To this day, I wonder why Robert Prechter's book Conquer the Crash has not been more widely recognized. It described in advance much of what happened in the 2008 financial crisis.
Published in 2002, the book provided detailed descriptions of then-future economic scenarios. They were detailed vs. general. Prechter was specific in a way that would prove right or wrong; there was no gray.
This is from the book:
There are five major conditions in place at many banks that pose a danger: (1) low liquidity levels, (2) dangerous exposure to leveraged derivatives, (3) the optimistic safety ratings of banks' debt investments, (4) the inflated values of the property that borrowers have put up as collateral on loans and (5) the substantial size of the mortgages that their clients hold compared both to those property values and to the clients' potential inability to pay under adverse circumstances. All of these conditions compound the risk to the banking system of deflation and depression.
Conquer the Crash, second edition, (p. 179)
That's just one excerpt about one topic in a 456-page text. Perhaps you see why I believe the book deserves more credit. Yet even that one paragraph from the book turned out to be a virtual mirror of what came to pass. And much of what he predicted is unfolding today: the JPMorgan trading fiasco, massive withdrawals at Greek banks, downgrades of Italian and Spanish banks and much more. Those are just a few headlines.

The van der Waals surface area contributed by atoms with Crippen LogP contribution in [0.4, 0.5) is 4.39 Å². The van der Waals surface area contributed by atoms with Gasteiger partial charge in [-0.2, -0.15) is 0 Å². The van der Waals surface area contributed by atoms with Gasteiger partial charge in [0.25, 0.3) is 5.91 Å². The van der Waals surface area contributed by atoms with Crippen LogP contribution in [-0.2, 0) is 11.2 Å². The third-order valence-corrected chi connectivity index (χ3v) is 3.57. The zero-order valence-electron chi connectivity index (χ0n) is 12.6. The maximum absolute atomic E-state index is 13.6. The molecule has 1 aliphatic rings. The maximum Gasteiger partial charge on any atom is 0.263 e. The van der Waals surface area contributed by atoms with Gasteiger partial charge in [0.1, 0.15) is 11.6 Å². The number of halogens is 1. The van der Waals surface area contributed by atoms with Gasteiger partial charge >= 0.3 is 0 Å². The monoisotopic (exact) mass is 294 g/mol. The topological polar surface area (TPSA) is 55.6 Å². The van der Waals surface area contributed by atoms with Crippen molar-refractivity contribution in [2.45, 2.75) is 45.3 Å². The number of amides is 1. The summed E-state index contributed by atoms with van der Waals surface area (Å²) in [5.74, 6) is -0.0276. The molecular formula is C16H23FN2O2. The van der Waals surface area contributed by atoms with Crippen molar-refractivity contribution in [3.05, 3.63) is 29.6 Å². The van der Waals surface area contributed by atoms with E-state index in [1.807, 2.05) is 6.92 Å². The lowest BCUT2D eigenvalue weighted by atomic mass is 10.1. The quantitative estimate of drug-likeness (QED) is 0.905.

The broader point is that Conquer the Crash prepared its readers. Around the time the book's second edition published in 2009, the Chicago Sun-Times remarked
And the credit implosion is still not over. Please take a look at the chart:
In the Conquer the Crash quote in the first part of this article, you'll notice the last three words are "deflation and depression."
The world has yet to completely pass through these economic valleys.
It's not too late to prepare yourself for what's ahead
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